Depression and Cognitive Behavioral Approaches
Depressive disorders; depression, indifference, reluctance and inability to enjoy; slowdown in behavior, progressive inhibition; All of them are characterized by pessimism, worthlessness, guilt regret thoughts. Along with psychophysiological functions such as sleep and appetite in the cognitive domain and sexual reluctance.
In DSM IV, the classification system of the American Psychiatric Association, depressive disorders are included in mood disorders. And classified as major depressive disorder, dysthymic disorder and otherwise unspoken depressive disorders. (APA 2004)
Among the depressive disorders, the most investigated is the major depressive disorder. The lifetime risk for major depressive disorder was 5-12% in men and 10-25% in women.
The use of pharmacological and psychosocial interventions in the treatment of depression is recommended (NICE 2009, APA 2010). The effectiveness of psychosocial interventions as well as pharmacological treatment in depression has been demonstrated. There are many therapeutic methods to treat depression. Some of those; Psychodynamic Therapy, Interpersonal Therapy (IPT), Cognitive Behavioral Therapy (CBT), Family and Couple Therapy, Humanistic-Existential Therapy and Problem Solving Therapy. In this article, we will examine these different views. The first is Beck’s Cognitive Theory.
Cognitive theories are based on erroneous cognitive processes in explaining mental disorders. One of the major theories emphasizing cognitive elements is Aaron Beck. Starting with Beck’s work in the 1950s; In the 1970s, the cognitive behavioral theory, which was named after Aaron Beck and Albert Ellis, increased its effect in the 1980s and turned into a cognitive revolution in the field of psychotherapy. Cognitive Behavioral Therapy (CBT) became clear in 1979 with the work of Beck and her colleagues. In the following years, its effectiveness in depression has been proven in several studies (Dobson 1989, Gloaguen 1998, Cuijpers 2014); it is also as effective as drug therapy (DeRubeis 1999).
Beck proposes four basic elements to explain the psychological structure of depression:
The cognitive triad consists of three basic parts that reflect the person, his / her life with his environment and his / her thoughts about his / her future. For example yhe first part of the trio is the person’s negative view of himself. One sees himself as inadequate, incompetent, defective and thinks that he has a problem. Because of this point of view, one can overdo himself in criticizing himself.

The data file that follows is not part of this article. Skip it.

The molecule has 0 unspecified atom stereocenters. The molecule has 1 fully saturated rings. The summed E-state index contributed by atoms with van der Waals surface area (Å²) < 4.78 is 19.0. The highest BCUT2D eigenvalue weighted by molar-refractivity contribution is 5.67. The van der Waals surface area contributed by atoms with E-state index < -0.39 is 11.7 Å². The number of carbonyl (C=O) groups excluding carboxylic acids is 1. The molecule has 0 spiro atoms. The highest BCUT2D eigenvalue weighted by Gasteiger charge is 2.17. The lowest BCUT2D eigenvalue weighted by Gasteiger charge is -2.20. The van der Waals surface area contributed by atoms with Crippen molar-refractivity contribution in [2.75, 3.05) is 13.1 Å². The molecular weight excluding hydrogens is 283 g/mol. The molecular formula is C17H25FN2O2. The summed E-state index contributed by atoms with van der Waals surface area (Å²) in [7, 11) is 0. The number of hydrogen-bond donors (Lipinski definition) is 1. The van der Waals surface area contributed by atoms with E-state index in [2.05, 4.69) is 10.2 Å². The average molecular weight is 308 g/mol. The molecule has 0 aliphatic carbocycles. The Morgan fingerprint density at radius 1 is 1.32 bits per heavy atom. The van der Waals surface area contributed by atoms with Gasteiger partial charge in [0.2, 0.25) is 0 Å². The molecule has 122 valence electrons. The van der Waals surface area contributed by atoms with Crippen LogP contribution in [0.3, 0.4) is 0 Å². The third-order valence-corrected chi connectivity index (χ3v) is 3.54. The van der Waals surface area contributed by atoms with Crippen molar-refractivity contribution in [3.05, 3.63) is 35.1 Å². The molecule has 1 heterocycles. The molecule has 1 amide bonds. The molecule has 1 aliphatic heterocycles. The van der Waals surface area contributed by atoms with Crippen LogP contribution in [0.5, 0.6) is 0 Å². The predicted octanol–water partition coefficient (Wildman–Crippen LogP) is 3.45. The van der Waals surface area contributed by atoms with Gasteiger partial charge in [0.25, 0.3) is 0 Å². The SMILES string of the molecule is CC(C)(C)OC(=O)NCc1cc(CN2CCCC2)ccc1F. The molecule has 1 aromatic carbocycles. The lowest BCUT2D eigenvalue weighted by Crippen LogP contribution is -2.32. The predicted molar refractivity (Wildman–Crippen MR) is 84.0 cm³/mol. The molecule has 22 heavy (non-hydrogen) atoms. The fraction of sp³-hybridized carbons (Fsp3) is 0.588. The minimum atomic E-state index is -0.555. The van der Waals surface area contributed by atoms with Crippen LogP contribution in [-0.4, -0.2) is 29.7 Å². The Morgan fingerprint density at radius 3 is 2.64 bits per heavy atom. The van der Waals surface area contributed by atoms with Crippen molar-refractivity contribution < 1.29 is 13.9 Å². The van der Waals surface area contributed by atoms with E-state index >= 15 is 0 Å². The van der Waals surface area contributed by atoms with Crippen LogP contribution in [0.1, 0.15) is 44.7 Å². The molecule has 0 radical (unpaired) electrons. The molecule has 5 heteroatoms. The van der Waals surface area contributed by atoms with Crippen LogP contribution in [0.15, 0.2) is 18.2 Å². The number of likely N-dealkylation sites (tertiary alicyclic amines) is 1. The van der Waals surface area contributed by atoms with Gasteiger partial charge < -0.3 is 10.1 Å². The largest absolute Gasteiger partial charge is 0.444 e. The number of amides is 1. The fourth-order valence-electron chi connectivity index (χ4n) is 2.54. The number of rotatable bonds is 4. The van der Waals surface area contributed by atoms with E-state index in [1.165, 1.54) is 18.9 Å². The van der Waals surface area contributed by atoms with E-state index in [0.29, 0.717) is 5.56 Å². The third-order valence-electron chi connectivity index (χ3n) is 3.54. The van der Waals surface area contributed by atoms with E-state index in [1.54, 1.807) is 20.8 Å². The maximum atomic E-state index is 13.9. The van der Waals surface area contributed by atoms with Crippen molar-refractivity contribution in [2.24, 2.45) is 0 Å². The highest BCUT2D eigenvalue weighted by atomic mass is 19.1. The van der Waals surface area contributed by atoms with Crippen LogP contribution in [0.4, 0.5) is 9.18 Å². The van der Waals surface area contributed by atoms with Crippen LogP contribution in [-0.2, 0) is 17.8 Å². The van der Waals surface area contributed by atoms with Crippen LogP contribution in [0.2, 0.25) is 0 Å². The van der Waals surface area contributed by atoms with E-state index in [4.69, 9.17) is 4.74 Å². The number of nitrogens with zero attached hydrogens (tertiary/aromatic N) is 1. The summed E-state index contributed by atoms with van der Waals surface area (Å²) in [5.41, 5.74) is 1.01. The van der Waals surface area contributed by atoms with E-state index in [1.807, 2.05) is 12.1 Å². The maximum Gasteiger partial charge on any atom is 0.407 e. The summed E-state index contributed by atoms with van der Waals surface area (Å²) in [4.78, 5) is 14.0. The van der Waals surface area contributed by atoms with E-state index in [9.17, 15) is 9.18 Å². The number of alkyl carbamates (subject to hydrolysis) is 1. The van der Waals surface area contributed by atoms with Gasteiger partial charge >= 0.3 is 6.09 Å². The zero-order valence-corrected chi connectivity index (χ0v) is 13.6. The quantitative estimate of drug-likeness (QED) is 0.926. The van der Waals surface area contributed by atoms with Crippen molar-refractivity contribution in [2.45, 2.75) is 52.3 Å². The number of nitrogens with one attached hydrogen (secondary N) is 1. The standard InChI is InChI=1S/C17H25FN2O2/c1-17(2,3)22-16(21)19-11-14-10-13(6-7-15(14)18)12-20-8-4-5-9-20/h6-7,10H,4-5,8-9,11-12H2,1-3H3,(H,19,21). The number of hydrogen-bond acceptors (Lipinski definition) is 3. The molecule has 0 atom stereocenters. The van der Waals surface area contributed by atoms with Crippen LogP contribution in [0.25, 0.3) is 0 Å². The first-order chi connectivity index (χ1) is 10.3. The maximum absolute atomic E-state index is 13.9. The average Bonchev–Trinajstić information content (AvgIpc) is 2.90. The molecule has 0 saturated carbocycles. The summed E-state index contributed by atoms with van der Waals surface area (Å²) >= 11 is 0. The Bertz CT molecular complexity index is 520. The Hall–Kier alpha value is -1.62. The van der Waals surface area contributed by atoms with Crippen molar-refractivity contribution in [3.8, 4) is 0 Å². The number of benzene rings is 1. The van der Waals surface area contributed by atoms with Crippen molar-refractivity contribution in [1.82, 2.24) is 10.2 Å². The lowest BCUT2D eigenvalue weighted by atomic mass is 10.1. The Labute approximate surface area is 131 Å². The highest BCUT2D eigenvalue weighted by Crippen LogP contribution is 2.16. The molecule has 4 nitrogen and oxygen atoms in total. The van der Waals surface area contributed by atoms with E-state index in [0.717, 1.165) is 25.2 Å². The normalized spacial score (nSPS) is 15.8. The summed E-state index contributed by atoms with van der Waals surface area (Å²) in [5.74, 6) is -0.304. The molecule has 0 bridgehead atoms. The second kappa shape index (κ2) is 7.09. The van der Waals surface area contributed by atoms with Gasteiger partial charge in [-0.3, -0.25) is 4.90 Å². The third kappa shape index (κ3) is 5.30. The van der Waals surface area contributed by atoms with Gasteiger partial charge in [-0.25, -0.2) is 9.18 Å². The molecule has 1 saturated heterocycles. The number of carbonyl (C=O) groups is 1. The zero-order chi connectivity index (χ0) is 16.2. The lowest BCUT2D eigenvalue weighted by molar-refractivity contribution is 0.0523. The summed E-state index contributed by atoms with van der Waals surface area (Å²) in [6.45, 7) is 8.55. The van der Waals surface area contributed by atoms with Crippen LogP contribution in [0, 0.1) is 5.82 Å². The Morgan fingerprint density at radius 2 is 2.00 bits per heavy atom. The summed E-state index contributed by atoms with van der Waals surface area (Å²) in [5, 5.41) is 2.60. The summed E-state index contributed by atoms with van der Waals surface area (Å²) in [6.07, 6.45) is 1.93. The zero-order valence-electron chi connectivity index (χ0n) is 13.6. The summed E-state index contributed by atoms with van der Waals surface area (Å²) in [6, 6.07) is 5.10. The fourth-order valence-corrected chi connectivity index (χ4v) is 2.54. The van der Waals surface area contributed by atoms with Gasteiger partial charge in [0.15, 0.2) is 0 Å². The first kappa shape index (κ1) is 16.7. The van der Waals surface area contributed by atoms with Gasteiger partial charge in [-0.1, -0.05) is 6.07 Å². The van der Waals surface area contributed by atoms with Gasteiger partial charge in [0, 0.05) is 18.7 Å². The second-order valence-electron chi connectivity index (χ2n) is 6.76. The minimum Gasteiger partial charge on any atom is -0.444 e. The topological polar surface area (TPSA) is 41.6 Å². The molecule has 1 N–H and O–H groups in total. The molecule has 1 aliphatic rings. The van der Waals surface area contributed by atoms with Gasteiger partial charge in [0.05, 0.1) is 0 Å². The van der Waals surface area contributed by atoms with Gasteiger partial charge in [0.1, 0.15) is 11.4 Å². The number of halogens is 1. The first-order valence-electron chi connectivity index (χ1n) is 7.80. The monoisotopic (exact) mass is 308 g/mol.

The second element of the cognitive triad is related to the negative perception of one’s relationships and experiences with his / her environment. For example, one thinks that the world is an unreliable place.
The other element, the thoughts about the future, is again negative and one thinks that the troubles or hardships of that moment will last forever.
Negative automatic thoughts
Automatic thoughts are the reason for the different reactions of people who experience the same situation. However these are in everyone, and people are often unaware of automatic negative thoughts. Automatic thoughts, thoughts that occur in the minds of individuals in a certain period of time, are images in the minds of individuals. According to cognitive behavioral theory, negative automatic thoughts form the basis of depression. The most important technique of cognitive therapy developed by Beck is to deal with these automatic thoughts and to reduce belief in these thoughts.
Schemes (basic beliefs)
Basic beliefs or schemes that are deeper than automatic thoughts are the combination of factors such as one’s previous experiences, attitudes of family members, friendship relationships, personality traits and it is very difficult to change them. According to Beck, people with depression develop negative schemes as a result of criticism of authority figures such as loss of parents during childhood or adolescence, various bad events, rejection of peers, and teachers. These diagrams take action when they encounter new events or situations that are closely or remotely similar to the situations in which they included.
According to Beck, some cognitive distortions that cause depression are: catastrophe, labeling, selective perception, exaggeration, over-generalization, personalization, arbitrary inference.
According to Beck’s (Beck 1976) cognitive theory, one’s childhood experiences lead to the formation of some basic thinking and belief systems, which are called ‘schemas.. The events that happen to one’s life lead to the activation of schemas that remain silent and also the emergence of negative thoughts, resulting in feelings of sadness, anxiety and anger.
According to Beck the thinking style of the depressed person is because of cognitive triad, and negative automatic thoughts that occur irrationally in therapy are the most common. These thoughts have an effect on a person’s mood. As depression increases, the intensity of negative automatic thoughts increases. As discussed in general terms above, the theory suggests that these negative thought structures in depression stem from the activation of personalized schemas and the aim of therapy is to try to improve the mood and perspective of the depressed person by opposing the power of negative schemes (Greenberg 2007).